How to Learn Phrasal Verbs – Tips from an ESL Teacher (PDF)

Phrasal verbs are very common in English conversation. They often have a meaning that is different from what the verb means by itself. This can make them hard to remember and use. In this post, I’ll share my strategy for learning and easily remembering phrasal verbs.

How to learn Phrasal Verbs

  1. Understand the meaning of the new phrasal verb.
  2. Find a natural example sentence that uses the phrasal verb. 
  3. Make your own example sentence that connects to you on a personal level. (Model the example.)

*New information connected to existing memories is easier to remember. 

Learn some different ways to connect new phrasal verbs to existing memories, learn why it works, and start practicing this technique right away. You will find exercises at the end of this post to help you use them comfortably in your own conversations.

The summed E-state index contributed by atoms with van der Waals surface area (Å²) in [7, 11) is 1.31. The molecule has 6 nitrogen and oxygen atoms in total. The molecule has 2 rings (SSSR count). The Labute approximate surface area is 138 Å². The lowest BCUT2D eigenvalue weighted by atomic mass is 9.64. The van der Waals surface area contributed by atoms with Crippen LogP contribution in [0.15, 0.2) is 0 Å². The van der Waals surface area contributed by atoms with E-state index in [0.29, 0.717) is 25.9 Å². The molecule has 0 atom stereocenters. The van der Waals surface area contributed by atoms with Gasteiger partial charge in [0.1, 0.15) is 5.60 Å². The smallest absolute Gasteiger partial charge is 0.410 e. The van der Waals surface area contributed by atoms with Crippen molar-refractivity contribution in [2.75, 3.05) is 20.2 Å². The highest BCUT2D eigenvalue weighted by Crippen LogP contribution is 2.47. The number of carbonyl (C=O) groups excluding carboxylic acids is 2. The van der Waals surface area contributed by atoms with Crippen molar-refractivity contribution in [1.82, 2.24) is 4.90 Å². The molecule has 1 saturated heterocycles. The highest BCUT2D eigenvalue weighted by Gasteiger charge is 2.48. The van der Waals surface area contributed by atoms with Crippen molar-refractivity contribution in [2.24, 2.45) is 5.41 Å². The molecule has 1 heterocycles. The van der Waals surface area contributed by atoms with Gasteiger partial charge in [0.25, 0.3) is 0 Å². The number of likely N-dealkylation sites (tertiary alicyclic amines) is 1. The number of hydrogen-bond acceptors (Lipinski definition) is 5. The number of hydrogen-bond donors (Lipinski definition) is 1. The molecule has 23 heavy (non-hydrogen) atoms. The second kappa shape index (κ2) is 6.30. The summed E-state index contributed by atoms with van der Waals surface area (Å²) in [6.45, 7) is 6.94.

What Is A Phrasal Verb? 

In English, a phrasal verb is a combination (mixture) of two or three words to make a phrase with a single meaning. Phrasal verbs combine a verb with an adverb or a preposition.

How To Remember Phrasal Verbs 

A key to remembering new information is to connect it to new memories that already live in your brain.


These existing memories are sometimes called anchors, they can be used to connect and associate anything that you want to recall (remember) later on.

Step 1) Learn a new phrasal verb and understand its meaning. 

Example blow over
The verb blow means to move air, this can be caused by a mouth or by the wind.
The word over can be used as a preposition and an adverb with many different meanings.